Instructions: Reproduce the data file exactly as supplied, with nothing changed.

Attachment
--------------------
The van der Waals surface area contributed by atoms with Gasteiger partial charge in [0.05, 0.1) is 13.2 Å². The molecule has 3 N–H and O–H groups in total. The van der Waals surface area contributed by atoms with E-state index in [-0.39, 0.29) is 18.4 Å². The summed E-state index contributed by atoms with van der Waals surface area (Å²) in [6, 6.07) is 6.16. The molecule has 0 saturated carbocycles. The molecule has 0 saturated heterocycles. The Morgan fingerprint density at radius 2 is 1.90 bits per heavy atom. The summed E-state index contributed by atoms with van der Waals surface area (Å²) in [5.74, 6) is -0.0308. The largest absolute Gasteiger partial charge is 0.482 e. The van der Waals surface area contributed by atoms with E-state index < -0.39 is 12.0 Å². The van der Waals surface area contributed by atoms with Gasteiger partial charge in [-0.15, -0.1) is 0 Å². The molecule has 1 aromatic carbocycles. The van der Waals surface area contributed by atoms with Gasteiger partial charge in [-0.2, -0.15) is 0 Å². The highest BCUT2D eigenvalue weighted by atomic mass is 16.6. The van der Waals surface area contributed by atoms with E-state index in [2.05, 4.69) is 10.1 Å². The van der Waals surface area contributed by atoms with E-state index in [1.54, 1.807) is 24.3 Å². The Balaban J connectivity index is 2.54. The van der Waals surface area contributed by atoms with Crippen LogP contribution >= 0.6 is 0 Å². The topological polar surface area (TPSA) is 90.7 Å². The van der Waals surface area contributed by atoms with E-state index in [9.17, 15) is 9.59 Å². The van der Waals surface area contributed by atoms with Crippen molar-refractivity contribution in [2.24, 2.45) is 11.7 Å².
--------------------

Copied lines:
The van der Waals surface area contributed by atoms with Gasteiger partial charge in [0.05, 0.1) is 13.2 Å². The molecule has 3 N–H and O–H groups in total. The van der Waals surface area contributed by atoms with E-state index in [-0.39, 0.29) is 18.4 Å². The summed E-state index contributed by atoms with van der Waals surface area (Å²) in [6, 6.07) is 6.16. The molecule has 0 saturated carbocycles. The molecule has 0 saturated heterocycles. The Morgan fingerprint density at radius 2 is 1.90 bits per heavy atom. The summed E-state index contributed by atoms with van der Waals surface area (Å²) in [5.74, 6) is -0.0308. The largest absolute Gasteiger partial charge is 0.482 e. The van der Waals surface area contributed by atoms with E-state index < -0.39 is 12.0 Å². The van der Waals surface area contributed by atoms with Gasteiger partial charge in [-0.15, -0.1) is 0 Å². The molecule has 1 aromatic carbocycles. The van der Waals surface area contributed by atoms with Gasteiger partial charge in [-0.2, -0.15) is 0 Å². The highest BCUT2D eigenvalue weighted by atomic mass is 16.6. The van der Waals surface area contributed by atoms with E-state index in [2.05, 4.69) is 10.1 Å². The van der Waals surface area contributed by atoms with E-state index in [1.54, 1.807) is 24.3 Å². The Balaban J connectivity index is 2.54. The van der Waals surface area contributed by atoms with Crippen LogP contribution >= 0.6 is 0 Å². The topological polar surface area (TPSA) is 90.7 Å². The van der Waals surface area contributed by atoms with E-state index in [9.17, 15) is 9.59 Å². The van der Waals surface area contributed by atoms with Crippen molar-refractivity contribution in [2.24, 2.45) is 11.7 Å².